1. The Sutton Place Hotel at the base of Revelstoke Mountain Resort. Over the course of the 2012/13 season, the last of the three base buildings went from construction site to visually complete. 2. Revelstoke Mountain Resort General Manager Rob Elliott took over the reigns from former mountains operations director Rod Kessler in November of 2012. Originally from the Maritimes, Elliott was a rugby-playing accounting student working in a Calgary office tower when the view of the Rockies lured him away. After picking up skis for the first time at 30, he’s worked as a ski guide, restaurant owner, production faller and now as the General Manager of Revelstoke Mountain Resort. 3. The Monashee Estate subdivsion stretches to the mid-point of the lower gondola. The curbs were laid this summer and the first luxury home is well under construction. 4. Elliott (right) joins Scott Duke from StokeFM (centre-left) and RMR graphic designer and website designer Ian Houghton (left) for a tour of works on the hill. They’re standing on the Fast Fred’s run, at the base of a new, three-kilometre unnamed run designed as a safety catch-all for skiers lost in the Montana Creek drainage. The area has seen many, many rescues of lost skiers and snowboarders drawn into the Bermuda Triangle of Mount Mackenzie, where they often get stranded in heavy snow. 5. Mountain Operations Manager Mike Verway checks in with the tour group on his way from an active logging site, one of several extensive glading projects ongoing on the hill. 6. A Caterpillar D9 belches diesel as it carves out a new connector on the hill. I’ve ridden the hill for five seasons, but found it really hard to get oriented without the snow on the ground. This was one of several connectors that smoothed out dangerous intersections, difficult traverses, or difficult patches. 7. Elliott checks out some glading. 8. As an example, RMR locals will notice the new clearing just above the Stoke Chair base. providing a bit more room and a better view of the line. Photos and captions by Aaron Orlando/Revelstoke Times Review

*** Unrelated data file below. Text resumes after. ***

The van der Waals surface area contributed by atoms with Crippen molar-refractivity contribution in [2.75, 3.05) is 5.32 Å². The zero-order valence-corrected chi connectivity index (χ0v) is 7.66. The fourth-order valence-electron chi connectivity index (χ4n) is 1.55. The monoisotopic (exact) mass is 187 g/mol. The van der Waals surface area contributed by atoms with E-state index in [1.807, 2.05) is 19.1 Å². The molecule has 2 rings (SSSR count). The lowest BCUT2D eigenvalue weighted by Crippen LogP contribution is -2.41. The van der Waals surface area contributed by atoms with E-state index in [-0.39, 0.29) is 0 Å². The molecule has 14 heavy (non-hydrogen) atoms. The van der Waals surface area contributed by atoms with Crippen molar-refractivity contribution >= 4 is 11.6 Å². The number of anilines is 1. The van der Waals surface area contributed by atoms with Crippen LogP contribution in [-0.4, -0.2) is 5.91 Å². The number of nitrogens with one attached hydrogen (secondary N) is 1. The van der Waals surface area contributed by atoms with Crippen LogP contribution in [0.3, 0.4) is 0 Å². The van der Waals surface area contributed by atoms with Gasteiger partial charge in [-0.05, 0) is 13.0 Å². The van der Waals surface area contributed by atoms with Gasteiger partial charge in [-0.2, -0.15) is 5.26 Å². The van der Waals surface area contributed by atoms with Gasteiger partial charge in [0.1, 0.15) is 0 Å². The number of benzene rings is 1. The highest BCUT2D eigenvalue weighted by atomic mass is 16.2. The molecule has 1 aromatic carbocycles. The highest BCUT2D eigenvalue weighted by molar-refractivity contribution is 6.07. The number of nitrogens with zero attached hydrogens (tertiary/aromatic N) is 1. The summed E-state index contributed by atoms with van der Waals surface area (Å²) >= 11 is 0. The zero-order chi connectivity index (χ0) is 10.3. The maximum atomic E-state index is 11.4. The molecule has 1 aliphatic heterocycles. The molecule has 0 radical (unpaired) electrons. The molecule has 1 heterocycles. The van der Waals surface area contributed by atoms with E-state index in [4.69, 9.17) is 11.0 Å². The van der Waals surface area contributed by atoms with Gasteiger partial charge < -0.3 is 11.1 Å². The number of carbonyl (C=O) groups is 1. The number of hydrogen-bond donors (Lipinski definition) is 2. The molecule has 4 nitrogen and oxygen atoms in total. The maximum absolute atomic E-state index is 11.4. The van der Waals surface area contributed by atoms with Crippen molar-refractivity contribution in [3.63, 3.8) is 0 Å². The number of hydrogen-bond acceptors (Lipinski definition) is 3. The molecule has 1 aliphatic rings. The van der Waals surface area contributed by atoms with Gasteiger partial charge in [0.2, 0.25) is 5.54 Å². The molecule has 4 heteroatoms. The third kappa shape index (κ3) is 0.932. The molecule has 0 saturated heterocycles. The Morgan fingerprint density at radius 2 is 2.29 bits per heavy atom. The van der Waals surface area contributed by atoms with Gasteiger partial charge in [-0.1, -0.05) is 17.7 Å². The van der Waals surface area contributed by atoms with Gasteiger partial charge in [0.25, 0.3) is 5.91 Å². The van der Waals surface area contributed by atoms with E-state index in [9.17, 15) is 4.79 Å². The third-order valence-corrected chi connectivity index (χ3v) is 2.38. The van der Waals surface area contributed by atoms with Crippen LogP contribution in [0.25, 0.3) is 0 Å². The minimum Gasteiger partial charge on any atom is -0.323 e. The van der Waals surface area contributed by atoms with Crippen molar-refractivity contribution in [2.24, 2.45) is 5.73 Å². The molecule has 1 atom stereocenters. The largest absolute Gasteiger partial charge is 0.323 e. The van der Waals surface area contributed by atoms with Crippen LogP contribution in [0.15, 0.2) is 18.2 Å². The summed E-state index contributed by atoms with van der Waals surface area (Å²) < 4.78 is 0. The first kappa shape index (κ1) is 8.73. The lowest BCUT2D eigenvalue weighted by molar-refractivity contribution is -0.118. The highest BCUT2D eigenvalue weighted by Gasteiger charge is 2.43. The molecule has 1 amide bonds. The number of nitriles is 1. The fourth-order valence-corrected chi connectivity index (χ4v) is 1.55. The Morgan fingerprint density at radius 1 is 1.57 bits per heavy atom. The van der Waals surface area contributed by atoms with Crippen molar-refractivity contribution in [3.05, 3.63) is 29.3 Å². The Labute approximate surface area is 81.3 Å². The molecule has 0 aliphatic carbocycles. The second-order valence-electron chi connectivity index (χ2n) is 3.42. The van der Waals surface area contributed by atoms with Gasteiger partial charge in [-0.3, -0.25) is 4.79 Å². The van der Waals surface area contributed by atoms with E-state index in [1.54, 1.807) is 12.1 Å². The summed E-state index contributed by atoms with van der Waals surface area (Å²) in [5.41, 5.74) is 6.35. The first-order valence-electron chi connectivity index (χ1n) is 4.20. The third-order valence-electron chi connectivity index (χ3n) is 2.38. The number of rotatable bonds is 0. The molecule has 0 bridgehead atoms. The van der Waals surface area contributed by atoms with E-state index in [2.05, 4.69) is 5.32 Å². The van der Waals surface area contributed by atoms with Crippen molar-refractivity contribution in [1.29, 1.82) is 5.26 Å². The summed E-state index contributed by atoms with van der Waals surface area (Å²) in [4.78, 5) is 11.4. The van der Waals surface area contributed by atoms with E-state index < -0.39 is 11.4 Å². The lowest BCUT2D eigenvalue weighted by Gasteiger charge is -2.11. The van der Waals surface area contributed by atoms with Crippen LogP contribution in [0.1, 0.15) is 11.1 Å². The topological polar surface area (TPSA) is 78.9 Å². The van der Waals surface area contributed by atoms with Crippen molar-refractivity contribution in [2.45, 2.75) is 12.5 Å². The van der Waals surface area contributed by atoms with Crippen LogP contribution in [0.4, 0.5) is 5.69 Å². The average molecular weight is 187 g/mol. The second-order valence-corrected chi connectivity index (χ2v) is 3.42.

7 6






Padrino’s Pizzaria builds fan base from family up Revelstoke’s newest restaurant, born-n-raised in Italian Revelstoke, targets family niche with consistent, high-quality ingredients AARON ORLANDO

“We have a big fan base here, a big family fan base,” says David Bafaro, who co-owns Revelstoke’s new Padrino’s Pizzaria with life partner Jess Sessa. Both under 25, they have nearly two decades of restaurant experience between them. With a love of Italian culture and their hometown, they jumped at the opportunity to take over the former Little Caesar’s location and turn it into a home fore their talents. “I’m trying to bring in the best

David Bafaro and Jess Sessa opened up Padrino’s Pizzaria last week. It’s located at the corner of Connaught AvAaron Orlando/Revelstoke Times Review enue and First Street West.